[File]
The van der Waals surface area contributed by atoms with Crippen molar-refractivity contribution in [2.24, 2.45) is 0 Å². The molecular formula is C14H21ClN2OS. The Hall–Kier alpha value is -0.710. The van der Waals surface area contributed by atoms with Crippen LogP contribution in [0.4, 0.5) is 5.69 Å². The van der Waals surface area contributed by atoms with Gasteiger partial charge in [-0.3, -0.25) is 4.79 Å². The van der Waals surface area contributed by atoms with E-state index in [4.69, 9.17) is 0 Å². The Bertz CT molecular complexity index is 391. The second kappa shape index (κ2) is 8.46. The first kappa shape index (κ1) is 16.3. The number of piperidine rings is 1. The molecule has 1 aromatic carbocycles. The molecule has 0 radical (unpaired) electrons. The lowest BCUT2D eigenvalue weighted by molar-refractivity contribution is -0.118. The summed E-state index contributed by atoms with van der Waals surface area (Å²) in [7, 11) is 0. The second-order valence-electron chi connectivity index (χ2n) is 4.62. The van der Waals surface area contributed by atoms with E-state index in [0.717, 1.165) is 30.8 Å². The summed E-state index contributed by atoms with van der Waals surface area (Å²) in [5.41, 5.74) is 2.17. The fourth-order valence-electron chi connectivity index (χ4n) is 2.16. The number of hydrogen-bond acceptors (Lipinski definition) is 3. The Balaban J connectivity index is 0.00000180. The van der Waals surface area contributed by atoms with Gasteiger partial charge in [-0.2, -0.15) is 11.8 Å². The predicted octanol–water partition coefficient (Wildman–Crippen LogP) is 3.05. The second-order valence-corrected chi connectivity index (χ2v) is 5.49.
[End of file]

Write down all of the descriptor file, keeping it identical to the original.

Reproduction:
The van der Waals surface area contributed by atoms with Crippen molar-refractivity contribution in [2.24, 2.45) is 0 Å². The molecular formula is C14H21ClN2OS. The Hall–Kier alpha value is -0.710. The van der Waals surface area contributed by atoms with Crippen LogP contribution in [0.4, 0.5) is 5.69 Å². The van der Waals surface area contributed by atoms with Gasteiger partial charge in [-0.3, -0.25) is 4.79 Å². The van der Waals surface area contributed by atoms with E-state index in [4.69, 9.17) is 0 Å². The Bertz CT molecular complexity index is 391. The second kappa shape index (κ2) is 8.46. The first kappa shape index (κ1) is 16.3. The number of piperidine rings is 1. The molecule has 1 aromatic carbocycles. The molecule has 0 radical (unpaired) electrons. The lowest BCUT2D eigenvalue weighted by molar-refractivity contribution is -0.118. The summed E-state index contributed by atoms with van der Waals surface area (Å²) in [7, 11) is 0. The second-order valence-electron chi connectivity index (χ2n) is 4.62. The van der Waals surface area contributed by atoms with E-state index in [0.717, 1.165) is 30.8 Å². The summed E-state index contributed by atoms with van der Waals surface area (Å²) in [5.41, 5.74) is 2.17. The fourth-order valence-electron chi connectivity index (χ4n) is 2.16. The number of hydrogen-bond acceptors (Lipinski definition) is 3. The Balaban J connectivity index is 0.00000180. The van der Waals surface area contributed by atoms with Gasteiger partial charge in [-0.2, -0.15) is 11.8 Å². The predicted octanol–water partition coefficient (Wildman–Crippen LogP) is 3.05. The second-order valence-corrected chi connectivity index (χ2v) is 5.49.